confines of military installations. One Army officer told the GAO that his unit
had barred some security contractors from the mess hall because they insisted on
carrying loaded weapons.
Outside the bases, contractors operate independently of the military chain of
command - a fact that gives some officers heartburn. Two examples in the GAO
report bear strong resemblance to known Blackwater incidents, but the report did
not name the companies involved:
- An Army officer said security providers escorted the Coalition Provisional
Authority administrator into his squadron's area of operations without the
military's knowledge, got involved in a firefight and had to be rescued.
- A division commander didn't know several contractors were operating in his
area until he was instructed to recover the bodies after they had been killed.
Taylor said the establishment of regional operations centers in Iraq where
contractors can voluntarily coordinate their activities with military commanders
has helped smooth out the rough spots.
"As with anything in a conflict zone, there are speed bumps," he
said. "Lessons are learned. This gets better and better all the time."
The GAO also found that there are no established U.S. or international
standards for contractor training, experience, weapons qualifications or other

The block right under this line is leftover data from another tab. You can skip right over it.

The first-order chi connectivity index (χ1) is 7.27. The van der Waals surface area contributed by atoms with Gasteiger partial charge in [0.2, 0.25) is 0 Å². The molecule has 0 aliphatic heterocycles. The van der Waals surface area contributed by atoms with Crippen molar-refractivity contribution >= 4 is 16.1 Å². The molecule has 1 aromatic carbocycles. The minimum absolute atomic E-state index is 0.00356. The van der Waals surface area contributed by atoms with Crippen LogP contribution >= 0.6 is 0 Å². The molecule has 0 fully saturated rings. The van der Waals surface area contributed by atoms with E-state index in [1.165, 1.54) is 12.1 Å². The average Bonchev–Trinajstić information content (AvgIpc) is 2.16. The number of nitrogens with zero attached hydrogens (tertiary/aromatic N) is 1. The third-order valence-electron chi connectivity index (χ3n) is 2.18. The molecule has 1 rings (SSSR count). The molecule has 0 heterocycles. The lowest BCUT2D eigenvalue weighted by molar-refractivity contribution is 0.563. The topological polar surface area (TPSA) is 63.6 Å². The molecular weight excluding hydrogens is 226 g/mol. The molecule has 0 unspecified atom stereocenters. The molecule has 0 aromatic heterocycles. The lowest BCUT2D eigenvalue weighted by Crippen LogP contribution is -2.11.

skills. The International Peace Operations Association, a Washington-based trade
group of 24 military contractors including Blackwater, agrees standards are
needed - with a caveat.
"We're all for that, but you have to have some flexibility built into
the system," said Doug Brooks, the association's president. "Most of
the work in terms of security is doing things like guarding gates and
perimeters. And you really don't need a James Bond to guard a gate."
Amnesty International issued a report in May asserting that the United
States' "war outsourcing" has created a "virtual rules-free
zone" for contractors. The organization cited a survey of 60 publicly
available Iraq military and reconstruction contracts. Not one explicitly
required that contractors obey international human rights law.
"There's a culture of impunity," said Mila Rosenthal, director of
the business and human rights program at Amnesty International USA.
Rosenthal points out that some of the interrogators accused of abuses at Abu
Ghraib prison were private contractors. So far, none have been punished.
"It sends the message that you can do whatever you want over there and
get away with it," she said.
No Blackwater personnel were among those implicated in the Abu Ghraib
Taylor said the training regimen for his company's contractors includes
instruction in ethics and international humanitarian law. Each contractor is
given a 55-page handbook that lays out applicable laws regarding murder,
torture, humiliating and degrading treatment, human trafficking and destruction